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Mass Observation Day aims to raise awareness of M.E. sufferers across the UK

The annual call for day diaries by the Mass Observation Archive will take on a special significance this year, as it seeks to raise awareness of a debilitating neurological condition documented by previous participants.

Every year the Mass Observation project calls for people from across the UK to record everything they do from waking up to going to sleep at night, repeating a process first completed on the day of George VI’s Coronation in 1937.

The resulting diaries provide a glimpse into the everyday lives of people across Britain, and have become an invaluable resource for those researching countless aspects of the era.

This year the Archive- part of the University of Sussex's Special Collections at The Keep - is working in partnership with Action for M.E. to record people’s experience of living with the chronic neurological condition myalgic encephalomyelitis (M.E.) on 12 May, as part of M.E. Awareness Month.

The Archive preserves the papers of the original Mass Observation movement and current Mass Observation Project and makes them publicly available.

They will be stored in the Archive at The Keep and be used by a wide range of people for research, teaching and learning. This includes academics and students, schools, writers, producers, artists, community and special interest groups and the general public.

Kirsty Pattrick, Mass Observation Project Officer, said:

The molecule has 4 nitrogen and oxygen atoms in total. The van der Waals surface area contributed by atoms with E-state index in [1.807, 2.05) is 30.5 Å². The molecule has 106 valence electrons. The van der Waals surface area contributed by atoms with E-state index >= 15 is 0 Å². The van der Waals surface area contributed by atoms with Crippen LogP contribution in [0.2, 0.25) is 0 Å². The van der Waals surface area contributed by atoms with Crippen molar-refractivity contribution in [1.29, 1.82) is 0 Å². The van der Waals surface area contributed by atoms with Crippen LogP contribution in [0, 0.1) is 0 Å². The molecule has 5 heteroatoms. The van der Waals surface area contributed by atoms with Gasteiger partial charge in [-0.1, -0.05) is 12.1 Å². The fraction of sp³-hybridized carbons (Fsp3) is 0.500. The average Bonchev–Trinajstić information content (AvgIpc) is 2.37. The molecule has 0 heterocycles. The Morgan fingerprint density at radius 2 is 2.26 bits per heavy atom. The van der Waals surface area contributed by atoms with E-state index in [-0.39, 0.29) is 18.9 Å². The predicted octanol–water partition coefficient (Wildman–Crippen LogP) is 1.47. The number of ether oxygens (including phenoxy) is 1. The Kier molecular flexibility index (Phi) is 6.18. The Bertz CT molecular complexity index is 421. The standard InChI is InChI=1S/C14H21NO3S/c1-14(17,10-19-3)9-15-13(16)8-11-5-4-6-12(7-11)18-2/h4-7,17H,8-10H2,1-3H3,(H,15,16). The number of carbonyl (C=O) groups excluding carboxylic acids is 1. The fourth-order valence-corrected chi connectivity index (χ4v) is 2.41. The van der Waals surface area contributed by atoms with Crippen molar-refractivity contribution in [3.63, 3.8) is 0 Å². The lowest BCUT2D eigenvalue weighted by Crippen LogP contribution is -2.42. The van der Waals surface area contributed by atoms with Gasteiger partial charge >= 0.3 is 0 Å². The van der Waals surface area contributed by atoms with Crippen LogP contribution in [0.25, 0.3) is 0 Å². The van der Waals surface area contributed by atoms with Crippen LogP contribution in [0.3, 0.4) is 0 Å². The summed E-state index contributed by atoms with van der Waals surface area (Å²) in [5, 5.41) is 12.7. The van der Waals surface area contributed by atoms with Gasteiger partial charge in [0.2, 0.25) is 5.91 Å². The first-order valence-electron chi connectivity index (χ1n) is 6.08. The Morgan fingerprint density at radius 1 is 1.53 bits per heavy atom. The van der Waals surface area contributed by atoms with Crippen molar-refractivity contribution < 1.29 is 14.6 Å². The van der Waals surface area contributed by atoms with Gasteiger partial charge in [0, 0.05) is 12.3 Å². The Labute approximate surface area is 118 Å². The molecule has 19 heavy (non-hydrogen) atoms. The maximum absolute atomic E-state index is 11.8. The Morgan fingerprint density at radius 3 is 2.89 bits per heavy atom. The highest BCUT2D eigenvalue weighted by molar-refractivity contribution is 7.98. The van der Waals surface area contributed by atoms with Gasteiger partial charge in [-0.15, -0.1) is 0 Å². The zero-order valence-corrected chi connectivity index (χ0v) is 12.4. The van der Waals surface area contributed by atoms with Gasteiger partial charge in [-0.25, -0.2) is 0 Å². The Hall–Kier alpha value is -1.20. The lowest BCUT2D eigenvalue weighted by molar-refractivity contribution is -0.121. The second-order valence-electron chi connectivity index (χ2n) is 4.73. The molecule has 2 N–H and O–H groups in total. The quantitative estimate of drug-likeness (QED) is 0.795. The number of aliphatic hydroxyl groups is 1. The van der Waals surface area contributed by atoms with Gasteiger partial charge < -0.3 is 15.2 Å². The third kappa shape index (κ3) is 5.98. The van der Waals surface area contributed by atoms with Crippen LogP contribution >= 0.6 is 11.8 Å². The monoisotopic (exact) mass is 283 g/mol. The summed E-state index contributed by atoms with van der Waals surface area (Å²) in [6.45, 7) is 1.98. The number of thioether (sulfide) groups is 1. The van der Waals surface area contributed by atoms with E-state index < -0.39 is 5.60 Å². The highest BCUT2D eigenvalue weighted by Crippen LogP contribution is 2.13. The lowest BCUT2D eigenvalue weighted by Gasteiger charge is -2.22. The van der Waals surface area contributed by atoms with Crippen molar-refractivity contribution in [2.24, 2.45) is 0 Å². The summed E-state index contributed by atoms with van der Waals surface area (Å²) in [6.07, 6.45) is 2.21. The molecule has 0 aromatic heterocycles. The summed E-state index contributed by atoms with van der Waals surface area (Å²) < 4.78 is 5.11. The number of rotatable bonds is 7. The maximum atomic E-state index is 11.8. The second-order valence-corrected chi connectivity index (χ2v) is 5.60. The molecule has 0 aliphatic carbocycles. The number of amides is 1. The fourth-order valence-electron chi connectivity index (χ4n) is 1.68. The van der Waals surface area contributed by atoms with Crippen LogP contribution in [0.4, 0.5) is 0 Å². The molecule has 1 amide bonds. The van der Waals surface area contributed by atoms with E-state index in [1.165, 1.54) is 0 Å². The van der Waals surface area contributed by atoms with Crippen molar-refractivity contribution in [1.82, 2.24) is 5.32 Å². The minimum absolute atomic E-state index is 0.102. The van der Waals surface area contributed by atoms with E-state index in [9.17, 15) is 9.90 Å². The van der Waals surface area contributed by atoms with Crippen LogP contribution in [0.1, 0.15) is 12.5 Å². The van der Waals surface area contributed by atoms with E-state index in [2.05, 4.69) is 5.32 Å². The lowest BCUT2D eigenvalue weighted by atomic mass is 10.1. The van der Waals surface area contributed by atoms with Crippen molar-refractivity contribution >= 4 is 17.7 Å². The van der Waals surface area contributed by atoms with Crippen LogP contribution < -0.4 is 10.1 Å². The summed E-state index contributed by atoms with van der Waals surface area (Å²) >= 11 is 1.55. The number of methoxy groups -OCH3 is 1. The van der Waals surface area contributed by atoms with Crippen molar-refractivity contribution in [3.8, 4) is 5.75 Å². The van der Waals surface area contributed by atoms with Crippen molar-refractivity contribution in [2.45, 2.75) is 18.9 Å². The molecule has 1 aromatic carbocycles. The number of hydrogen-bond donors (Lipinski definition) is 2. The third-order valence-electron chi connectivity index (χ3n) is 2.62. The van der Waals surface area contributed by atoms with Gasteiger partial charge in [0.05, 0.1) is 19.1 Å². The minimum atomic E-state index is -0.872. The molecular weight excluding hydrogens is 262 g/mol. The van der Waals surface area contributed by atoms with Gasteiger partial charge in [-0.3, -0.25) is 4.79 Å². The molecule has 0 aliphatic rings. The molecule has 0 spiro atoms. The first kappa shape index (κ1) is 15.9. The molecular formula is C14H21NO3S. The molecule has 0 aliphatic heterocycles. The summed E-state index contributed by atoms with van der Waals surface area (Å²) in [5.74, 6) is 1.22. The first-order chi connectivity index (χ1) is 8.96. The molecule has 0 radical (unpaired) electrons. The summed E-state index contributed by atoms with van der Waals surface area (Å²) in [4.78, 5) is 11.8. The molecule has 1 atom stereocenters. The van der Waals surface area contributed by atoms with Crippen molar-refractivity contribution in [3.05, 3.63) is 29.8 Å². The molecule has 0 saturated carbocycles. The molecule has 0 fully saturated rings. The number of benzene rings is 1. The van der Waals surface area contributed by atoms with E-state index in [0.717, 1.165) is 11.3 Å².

“Reading through the diaries from 2017, we noticed how the subject of health was a thread running through many of the submissions; whether their own health or the health of loved ones, and how their day impacted their health.

As a number of diaries mentioned M.E specifically and the Mass Observation Day on 12 May falls within M.E. Awareness Month, it felt like the perfect opportunity to use our archive to raise awareness of such a debilitating condition.”

Clare Ogden, Head of Communications and Engagement at Action for M.E said of the partnership:

"M.E. is a complex condition, and affects everyone differently - but its impact is felt in every part of a person's life, affecting their ability to live, to work, to learn, to plan for the future. Every day we hear from children, families and adults affected by M.E. about the stigma and isolation of living with a condition that is still misunderstood - and even disbelieved - by many.

“We hope that taking part in this project offers sufferers the chance to show the world the reality of living with M.E., and increase understanding of this chronic neurological condition, and its impact."

As well as written diaries, the Mass Observation Archive is also accepting diaries via text message this year; the number to message is 07537404300.

Participants can also join in on Twitter using the hashtag #12May18

For further details on the Mass Observation Project and how to take part, please visit the Mass Observation Archive web page.

By: Patrick Reed
Last updated: Thursday, 10 May 2018